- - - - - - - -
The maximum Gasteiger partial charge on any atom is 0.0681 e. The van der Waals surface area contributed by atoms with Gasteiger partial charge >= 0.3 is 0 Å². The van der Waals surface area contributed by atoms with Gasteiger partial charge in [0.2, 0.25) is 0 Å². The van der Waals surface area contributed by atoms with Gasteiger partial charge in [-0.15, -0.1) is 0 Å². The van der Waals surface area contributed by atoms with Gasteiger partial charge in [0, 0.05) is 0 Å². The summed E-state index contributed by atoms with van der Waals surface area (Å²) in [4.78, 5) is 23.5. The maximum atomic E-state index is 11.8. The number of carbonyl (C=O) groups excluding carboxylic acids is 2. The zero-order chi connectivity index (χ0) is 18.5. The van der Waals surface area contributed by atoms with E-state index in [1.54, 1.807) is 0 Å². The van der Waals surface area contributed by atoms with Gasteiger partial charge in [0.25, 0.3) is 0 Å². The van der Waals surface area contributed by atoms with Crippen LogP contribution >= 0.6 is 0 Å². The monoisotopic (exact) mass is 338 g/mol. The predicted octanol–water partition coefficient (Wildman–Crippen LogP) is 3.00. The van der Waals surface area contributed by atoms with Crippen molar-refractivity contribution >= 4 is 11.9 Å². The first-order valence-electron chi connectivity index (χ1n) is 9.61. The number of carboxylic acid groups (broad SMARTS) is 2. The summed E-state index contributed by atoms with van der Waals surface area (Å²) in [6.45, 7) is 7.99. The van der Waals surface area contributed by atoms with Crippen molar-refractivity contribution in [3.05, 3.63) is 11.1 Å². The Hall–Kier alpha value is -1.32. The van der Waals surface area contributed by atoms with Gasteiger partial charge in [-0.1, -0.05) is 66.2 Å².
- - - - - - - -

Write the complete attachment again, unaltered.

The maximum Gasteiger partial charge on any atom is 0.0681 e. The van der Waals surface area contributed by atoms with Gasteiger partial charge >= 0.3 is 0 Å². The van der Waals surface area contributed by atoms with Gasteiger partial charge in [0.2, 0.25) is 0 Å². The van der Waals surface area contributed by atoms with Gasteiger partial charge in [-0.15, -0.1) is 0 Å². The van der Waals surface area contributed by atoms with Gasteiger partial charge in [0, 0.05) is 0 Å². The summed E-state index contributed by atoms with van der Waals surface area (Å²) in [4.78, 5) is 23.5. The maximum atomic E-state index is 11.8. The number of carbonyl (C=O) groups excluding carboxylic acids is 2. The zero-order chi connectivity index (χ0) is 18.5. The van der Waals surface area contributed by atoms with E-state index in [1.54, 1.807) is 0 Å². The van der Waals surface area contributed by atoms with Gasteiger partial charge in [0.25, 0.3) is 0 Å². The van der Waals surface area contributed by atoms with Crippen LogP contribution >= 0.6 is 0 Å². The monoisotopic (exact) mass is 338 g/mol. The predicted octanol–water partition coefficient (Wildman–Crippen LogP) is 3.00. The van der Waals surface area contributed by atoms with Crippen molar-refractivity contribution >= 4 is 11.9 Å². The first-order valence-electron chi connectivity index (χ1n) is 9.61. The number of carboxylic acid groups (broad SMARTS) is 2. The summed E-state index contributed by atoms with van der Waals surface area (Å²) in [6.45, 7) is 7.99. The van der Waals surface area contributed by atoms with Crippen molar-refractivity contribution in [3.05, 3.63) is 11.1 Å². The Hall–Kier alpha value is -1.32. The van der Waals surface area contributed by atoms with Gasteiger partial charge in [-0.1, -0.05) is 66.2 Å².